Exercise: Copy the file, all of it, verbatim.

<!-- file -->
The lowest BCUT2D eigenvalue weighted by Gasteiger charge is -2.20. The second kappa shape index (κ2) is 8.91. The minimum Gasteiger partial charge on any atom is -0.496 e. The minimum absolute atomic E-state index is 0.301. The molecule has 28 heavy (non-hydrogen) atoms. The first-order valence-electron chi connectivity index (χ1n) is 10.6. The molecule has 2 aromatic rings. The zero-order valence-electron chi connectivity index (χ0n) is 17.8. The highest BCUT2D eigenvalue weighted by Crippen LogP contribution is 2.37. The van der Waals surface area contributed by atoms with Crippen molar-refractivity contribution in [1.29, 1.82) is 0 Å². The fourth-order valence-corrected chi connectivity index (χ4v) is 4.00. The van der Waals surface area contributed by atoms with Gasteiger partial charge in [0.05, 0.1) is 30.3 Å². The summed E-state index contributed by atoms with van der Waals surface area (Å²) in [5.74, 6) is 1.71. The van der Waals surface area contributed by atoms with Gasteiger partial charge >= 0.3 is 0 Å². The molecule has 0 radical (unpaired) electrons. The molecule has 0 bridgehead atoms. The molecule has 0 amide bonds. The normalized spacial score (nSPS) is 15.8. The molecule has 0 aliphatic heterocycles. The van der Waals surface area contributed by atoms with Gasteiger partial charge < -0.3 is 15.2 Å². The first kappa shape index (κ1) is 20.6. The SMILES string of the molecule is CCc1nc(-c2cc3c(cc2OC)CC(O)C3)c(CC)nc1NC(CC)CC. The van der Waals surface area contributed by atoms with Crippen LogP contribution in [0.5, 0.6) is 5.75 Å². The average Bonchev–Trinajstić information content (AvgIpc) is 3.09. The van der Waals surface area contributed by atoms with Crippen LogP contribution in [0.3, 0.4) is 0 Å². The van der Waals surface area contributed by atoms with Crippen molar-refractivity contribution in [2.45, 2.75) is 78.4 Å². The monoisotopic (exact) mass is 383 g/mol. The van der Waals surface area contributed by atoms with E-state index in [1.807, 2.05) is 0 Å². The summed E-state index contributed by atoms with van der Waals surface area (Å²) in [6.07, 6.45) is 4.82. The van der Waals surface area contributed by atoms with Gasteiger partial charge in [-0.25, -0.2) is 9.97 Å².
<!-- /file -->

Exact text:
The lowest BCUT2D eigenvalue weighted by Gasteiger charge is -2.20. The second kappa shape index (κ2) is 8.91. The minimum Gasteiger partial charge on any atom is -0.496 e. The minimum absolute atomic E-state index is 0.301. The molecule has 28 heavy (non-hydrogen) atoms. The first-order valence-electron chi connectivity index (χ1n) is 10.6. The molecule has 2 aromatic rings. The zero-order valence-electron chi connectivity index (χ0n) is 17.8. The highest BCUT2D eigenvalue weighted by Crippen LogP contribution is 2.37. The van der Waals surface area contributed by atoms with Crippen molar-refractivity contribution in [1.29, 1.82) is 0 Å². The fourth-order valence-corrected chi connectivity index (χ4v) is 4.00. The van der Waals surface area contributed by atoms with Gasteiger partial charge in [0.05, 0.1) is 30.3 Å². The summed E-state index contributed by atoms with van der Waals surface area (Å²) in [5.74, 6) is 1.71. The van der Waals surface area contributed by atoms with Gasteiger partial charge >= 0.3 is 0 Å². The molecule has 0 radical (unpaired) electrons. The molecule has 0 bridgehead atoms. The molecule has 0 amide bonds. The normalized spacial score (nSPS) is 15.8. The molecule has 0 aliphatic heterocycles. The van der Waals surface area contributed by atoms with Gasteiger partial charge < -0.3 is 15.2 Å². The first kappa shape index (κ1) is 20.6. The SMILES string of the molecule is CCc1nc(-c2cc3c(cc2OC)CC(O)C3)c(CC)nc1NC(CC)CC. The van der Waals surface area contributed by atoms with Crippen LogP contribution in [0.5, 0.6) is 5.75 Å². The average Bonchev–Trinajstić information content (AvgIpc) is 3.09. The van der Waals surface area contributed by atoms with Crippen LogP contribution in [0.3, 0.4) is 0 Å². The van der Waals surface area contributed by atoms with Crippen molar-refractivity contribution in [2.45, 2.75) is 78.4 Å². The monoisotopic (exact) mass is 383 g/mol. The van der Waals surface area contributed by atoms with E-state index in [1.807, 2.05) is 0 Å². The summed E-state index contributed by atoms with van der Waals surface area (Å²) in [6.07, 6.45) is 4.82. The van der Waals surface area contributed by atoms with Gasteiger partial charge in [-0.25, -0.2) is 9.97 Å².